"What is the Blandest Thing you have on the menu?"

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tv
bbc

Browsing around YouTube instead of working, as you do, today I found this little gem. It's a commercial for Ajinomoto Mayonnaise, by Juzo Itami, the late, great director of the best food movie ever, Tampopo:

The actor (not sure if it's Itami himself) is talking on the phone to a friend, when he gets hungry. Still remaining on the phone (and inexplicably on his back), he scoots over to the kitchen to get white bread, mayo and chirimenjako, little semi-dried fish. He tops it off with a fresh shiso leaf, and is in heaven. The dialogue is just like the dense, obsessive dialogue in Tampopo. I'll have to give that sandwich a try one day...it is odd enough that it has to appeal only to a really curious food person.

(The second commercial is cute yet odd, like many of the best Japanese commercials.)

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tv

Today, you will be encountering many lame (and perhaps a handful of not-lame) April Fools' Day jokes. But there really is none better, than the Swiss Spaghetti Harvest.

I know I keep bringing it up every year on this day, but it really is that good.

Here's a fairly acceptable YouTube version:

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bbc

I was just opening a new pack of umeboshi (pickled plums) today, when I noticed this warning on the lid in Japanese:

WARNING: Umeboshi have seeds, and sometimes the seeds can be pointed.
So please be careful.

Here's the label, with two pointy seeds.

umeboshi_label.jpg

(Edit: I could understand the umeboshi warning if it was in English (or language of the country in which the pack was being sold), since people may be unfamiliar with umeboshi. But this was a pack imported from Japan, with Japanese writing, so they are warning Japanese people, who are, or should be, familiar with umeboshi and their pointy seeds. Ume are related to apricots, so maybe apricots should have pointy-seed labels too.)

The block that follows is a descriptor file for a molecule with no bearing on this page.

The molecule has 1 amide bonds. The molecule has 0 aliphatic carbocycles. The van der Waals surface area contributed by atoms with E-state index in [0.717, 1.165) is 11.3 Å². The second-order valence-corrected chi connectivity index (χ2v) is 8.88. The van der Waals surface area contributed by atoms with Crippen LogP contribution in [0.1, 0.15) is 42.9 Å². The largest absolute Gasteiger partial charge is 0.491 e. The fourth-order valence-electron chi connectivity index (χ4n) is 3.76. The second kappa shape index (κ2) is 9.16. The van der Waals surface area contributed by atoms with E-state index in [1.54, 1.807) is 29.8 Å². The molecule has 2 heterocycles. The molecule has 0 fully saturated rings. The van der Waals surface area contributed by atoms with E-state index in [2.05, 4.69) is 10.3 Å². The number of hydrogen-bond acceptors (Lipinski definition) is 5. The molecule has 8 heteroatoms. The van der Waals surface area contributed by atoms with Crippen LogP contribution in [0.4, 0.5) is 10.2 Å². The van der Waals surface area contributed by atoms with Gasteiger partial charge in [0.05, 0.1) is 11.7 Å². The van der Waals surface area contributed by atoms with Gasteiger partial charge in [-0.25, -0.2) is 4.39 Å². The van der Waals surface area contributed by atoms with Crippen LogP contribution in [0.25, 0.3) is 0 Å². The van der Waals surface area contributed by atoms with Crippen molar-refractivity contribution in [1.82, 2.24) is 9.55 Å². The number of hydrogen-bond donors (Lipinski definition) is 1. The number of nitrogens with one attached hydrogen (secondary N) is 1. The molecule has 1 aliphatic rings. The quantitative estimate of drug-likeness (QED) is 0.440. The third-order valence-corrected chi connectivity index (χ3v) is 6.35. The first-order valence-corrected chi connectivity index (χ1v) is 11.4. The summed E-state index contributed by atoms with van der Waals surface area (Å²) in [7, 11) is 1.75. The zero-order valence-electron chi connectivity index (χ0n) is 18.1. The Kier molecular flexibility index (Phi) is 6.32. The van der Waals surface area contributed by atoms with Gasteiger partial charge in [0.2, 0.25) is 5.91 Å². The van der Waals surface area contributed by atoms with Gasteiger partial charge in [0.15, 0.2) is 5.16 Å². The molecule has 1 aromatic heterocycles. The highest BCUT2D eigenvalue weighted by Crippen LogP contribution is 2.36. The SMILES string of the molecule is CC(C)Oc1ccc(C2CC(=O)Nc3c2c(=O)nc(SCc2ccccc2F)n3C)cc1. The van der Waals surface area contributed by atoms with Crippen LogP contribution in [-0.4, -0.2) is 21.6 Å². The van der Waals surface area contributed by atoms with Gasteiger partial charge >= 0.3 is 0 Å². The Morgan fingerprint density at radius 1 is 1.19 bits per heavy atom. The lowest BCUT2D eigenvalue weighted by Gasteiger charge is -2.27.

WTF? So...has it come to this now? We have to have warning labels on natural foods?

I can understand warning labels on manufactured products, say a pesto sauce, to warn about the existence of finely ground nuts. A small percentage of the population is very allergic to nuts.

But, surely the nut-allergic shopper knows to stay away from whole peanuts for example. Or will we have to have labels on those too? "Warning: This bag contains peanuts." ....

What about warning labels on bags of beans? "Warning: This bag contains beans, which may cause flatulence and socially awkward situations." Meat? "Warning: This pack contains meat, which comes from an animal. Vegetarians are known to have an aversion to meat." A bunch of bananas? "Warning: Bananas have slippery skins. If dropped on the ground, they may cause an accident, or a horde of circus clowns to show up."

Is this labelling gone too far? (Japan is not as litigious as the U.S. for example, but it's slowly getting there.) Are there any other nanny-state labels you've seen?

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marmite-champagne1.jpg

Look what came in the mail today!

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uk